Until and unless the workers wake up, there is nothing to keep employers and business owners from shitting on those who actually run the businesses they own. Unless the workers collectively realize that the wealth of this nation is slowly being concentrated in the hands of a few, we will continue to be underpaid and unappreciated. The rich love to divide us in as many ways as they can, because the more divided we are, the easier it is for them to exploit us. Race, religion, national origin, politics, sex, and sexual orientation are some of the many mechanisms they use to make us hate others who are just as much victims of exploitation as we are. It shouldn’t be about black vs. white, Democrat vs. Republican, or gay vs. straight. It should be about the working class vs. the wealthy.

I’d like to think that some simple legislative reforms could fix these problems, and while reforms might make things a little better for workers, at the end of the day the problem is our capitalistic system. It is a system that is exploitative by it’s very nature. For every positive product or service capitalism produces, someone somewhere has to suffer. Any and all reforms would just be band-aids on a problem that requires intensive surgery. Until the workers own their own means of production, we will continue to be exploited, disrespected, and unhappy.

So what can we do about this problem right now? Well, I can’t in good conscious advocate for armed revolution right now. It simply wouldn’t work in the current mentality we have as a nation. No revolution will be successful without the support of at least the majority of the population, and we are a long way off from that right now. Right now we have conservatives (who generally think that only white Christian men should be allowed to exploit working class labor), and liberals (who generally think anyone should be be allowed to exploit working class labor). No matter who we vote for, all we get is more exploitation.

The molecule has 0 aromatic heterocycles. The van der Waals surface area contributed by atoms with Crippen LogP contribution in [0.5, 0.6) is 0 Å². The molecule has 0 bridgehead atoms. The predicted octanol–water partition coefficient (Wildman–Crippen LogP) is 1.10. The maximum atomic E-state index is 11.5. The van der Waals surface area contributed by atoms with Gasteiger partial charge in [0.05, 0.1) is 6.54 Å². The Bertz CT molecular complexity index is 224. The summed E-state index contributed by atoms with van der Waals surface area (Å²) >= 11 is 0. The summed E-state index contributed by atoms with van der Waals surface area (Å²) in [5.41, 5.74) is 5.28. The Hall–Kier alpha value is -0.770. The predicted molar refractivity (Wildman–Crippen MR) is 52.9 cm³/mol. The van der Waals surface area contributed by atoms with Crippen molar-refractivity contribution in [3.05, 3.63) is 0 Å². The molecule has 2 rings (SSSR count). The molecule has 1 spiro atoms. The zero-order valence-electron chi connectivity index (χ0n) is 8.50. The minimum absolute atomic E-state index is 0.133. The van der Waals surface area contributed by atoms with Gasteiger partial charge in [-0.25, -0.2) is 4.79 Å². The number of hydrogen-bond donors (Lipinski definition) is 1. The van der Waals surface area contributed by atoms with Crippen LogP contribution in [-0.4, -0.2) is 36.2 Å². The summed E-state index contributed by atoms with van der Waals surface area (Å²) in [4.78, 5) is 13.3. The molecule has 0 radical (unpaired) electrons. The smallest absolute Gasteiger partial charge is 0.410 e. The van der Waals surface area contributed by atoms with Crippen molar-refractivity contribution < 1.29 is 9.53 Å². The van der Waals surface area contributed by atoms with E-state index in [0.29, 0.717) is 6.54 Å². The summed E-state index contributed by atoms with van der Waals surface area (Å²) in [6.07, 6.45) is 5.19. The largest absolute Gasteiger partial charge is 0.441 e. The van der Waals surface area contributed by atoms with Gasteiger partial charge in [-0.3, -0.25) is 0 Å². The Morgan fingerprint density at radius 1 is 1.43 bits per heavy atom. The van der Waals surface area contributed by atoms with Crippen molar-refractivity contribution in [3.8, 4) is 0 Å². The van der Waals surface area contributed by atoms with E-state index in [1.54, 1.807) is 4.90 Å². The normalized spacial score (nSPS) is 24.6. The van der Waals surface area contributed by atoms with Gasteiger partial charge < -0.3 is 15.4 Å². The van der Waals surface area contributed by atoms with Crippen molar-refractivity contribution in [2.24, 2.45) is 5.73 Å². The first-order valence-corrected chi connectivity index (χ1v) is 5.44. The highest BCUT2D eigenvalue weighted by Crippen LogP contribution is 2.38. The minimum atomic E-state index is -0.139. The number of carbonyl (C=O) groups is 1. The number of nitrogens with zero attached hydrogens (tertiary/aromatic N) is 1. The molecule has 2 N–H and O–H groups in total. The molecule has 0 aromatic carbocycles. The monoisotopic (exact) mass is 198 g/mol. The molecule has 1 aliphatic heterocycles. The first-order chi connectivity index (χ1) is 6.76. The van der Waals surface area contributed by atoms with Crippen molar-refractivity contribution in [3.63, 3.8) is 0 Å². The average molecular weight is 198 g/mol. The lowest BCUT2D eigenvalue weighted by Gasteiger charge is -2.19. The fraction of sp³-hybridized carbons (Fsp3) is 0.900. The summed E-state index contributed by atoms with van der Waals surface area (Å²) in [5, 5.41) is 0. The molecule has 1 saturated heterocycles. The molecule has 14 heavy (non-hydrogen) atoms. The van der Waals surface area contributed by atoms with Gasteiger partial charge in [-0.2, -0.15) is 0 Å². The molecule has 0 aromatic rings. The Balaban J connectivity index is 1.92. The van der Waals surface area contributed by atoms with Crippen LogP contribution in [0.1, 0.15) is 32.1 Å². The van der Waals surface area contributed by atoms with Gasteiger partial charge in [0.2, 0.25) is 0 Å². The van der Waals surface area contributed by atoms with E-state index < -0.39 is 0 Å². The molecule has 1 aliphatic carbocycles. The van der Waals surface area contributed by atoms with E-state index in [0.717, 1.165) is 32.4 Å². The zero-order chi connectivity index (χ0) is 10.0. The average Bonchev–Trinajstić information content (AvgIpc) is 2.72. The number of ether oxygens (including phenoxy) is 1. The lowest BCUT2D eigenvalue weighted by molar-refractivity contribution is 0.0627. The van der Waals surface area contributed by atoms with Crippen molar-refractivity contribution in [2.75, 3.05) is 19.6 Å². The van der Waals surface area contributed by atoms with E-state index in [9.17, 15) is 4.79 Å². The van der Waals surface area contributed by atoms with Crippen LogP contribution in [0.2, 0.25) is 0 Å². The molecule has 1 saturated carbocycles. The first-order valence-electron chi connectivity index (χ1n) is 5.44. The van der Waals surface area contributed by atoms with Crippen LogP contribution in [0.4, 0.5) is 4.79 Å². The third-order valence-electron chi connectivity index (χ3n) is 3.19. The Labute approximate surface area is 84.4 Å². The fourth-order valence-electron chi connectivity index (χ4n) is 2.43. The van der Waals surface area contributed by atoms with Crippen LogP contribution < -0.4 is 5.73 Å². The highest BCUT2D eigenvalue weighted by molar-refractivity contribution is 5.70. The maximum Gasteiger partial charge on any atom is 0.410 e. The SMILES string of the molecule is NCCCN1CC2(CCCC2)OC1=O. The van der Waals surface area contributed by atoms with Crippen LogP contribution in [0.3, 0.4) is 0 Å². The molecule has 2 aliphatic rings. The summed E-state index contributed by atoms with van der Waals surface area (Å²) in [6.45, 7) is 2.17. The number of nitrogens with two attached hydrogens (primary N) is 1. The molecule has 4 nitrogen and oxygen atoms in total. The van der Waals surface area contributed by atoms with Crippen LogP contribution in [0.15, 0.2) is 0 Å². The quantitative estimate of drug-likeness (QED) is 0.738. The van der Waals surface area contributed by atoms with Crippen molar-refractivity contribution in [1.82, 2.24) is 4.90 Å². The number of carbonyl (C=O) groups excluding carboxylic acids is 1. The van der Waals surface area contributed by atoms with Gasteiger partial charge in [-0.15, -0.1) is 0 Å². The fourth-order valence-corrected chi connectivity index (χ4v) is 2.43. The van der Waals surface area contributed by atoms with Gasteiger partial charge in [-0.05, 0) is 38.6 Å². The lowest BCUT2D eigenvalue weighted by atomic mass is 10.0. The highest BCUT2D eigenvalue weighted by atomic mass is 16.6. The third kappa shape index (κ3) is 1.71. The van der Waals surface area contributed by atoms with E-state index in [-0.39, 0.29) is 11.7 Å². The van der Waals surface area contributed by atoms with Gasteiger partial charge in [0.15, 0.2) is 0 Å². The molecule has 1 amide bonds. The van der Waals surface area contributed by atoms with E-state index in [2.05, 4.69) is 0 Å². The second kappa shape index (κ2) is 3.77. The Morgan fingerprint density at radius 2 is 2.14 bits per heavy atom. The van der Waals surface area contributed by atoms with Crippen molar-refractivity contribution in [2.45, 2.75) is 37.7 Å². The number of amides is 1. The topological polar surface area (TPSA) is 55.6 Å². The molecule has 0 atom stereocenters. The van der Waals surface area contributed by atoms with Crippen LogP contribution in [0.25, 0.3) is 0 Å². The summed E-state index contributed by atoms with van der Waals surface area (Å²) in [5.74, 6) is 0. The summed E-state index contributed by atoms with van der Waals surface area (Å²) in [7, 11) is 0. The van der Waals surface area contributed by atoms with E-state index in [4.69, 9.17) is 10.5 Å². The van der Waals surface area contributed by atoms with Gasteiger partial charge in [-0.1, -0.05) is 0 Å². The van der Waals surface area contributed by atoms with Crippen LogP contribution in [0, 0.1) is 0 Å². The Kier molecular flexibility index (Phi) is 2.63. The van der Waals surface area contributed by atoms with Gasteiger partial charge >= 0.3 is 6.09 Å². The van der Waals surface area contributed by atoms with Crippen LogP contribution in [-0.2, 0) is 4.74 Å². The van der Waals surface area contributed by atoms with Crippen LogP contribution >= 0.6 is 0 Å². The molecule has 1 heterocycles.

What we can start working on right now is a revolution of the mind. We have to stop looking down and being negative towards the poor. Being poor does not mean one is inherently lazy or incompetent. Don’t think less of a person because they are unemployed or working a shitty job. In essence, members of the working class have to stop hating other members of the working class. If we can spread some class consciousness (understanding your class position and recognizing exploitation of the lower classes), then that is big first step towards making the world a better place for everyone.

The good news is that this awakening has begun, kind of. Although Bernie Sanders is still a capitalist, he did a great job of spreading awareness about income inequality and the fact that corporations essentially run this country during his campaign. We have to take that momentum he created and turn it into something more substantive. More progressive/leftist leaders at the local, state, and national level can help create a new national mentality: one that favors people over profits instead of the other way around. Then and only then can we have a real revolution, one in which the workers take control and become masters of their own destinies.

1. http://www.pewresearch.org/fact-tank/2014/10/09/for-most-workers-real-wages-have-barely-budged-for-decades/

2. https://www.washingtonpost.com/news/wonk/wp/2015/02/24/the-incredible-decline-of-american-unions-in-one-animated-map/

3. http://www.cnbc.com/2016/05/05/us-job-cuts-rise-to-65141-in-april-2016-layoffs-at-7-year-high-challenger.html

4. https://www.glassdoor.com/research/ceo-pay-ratio/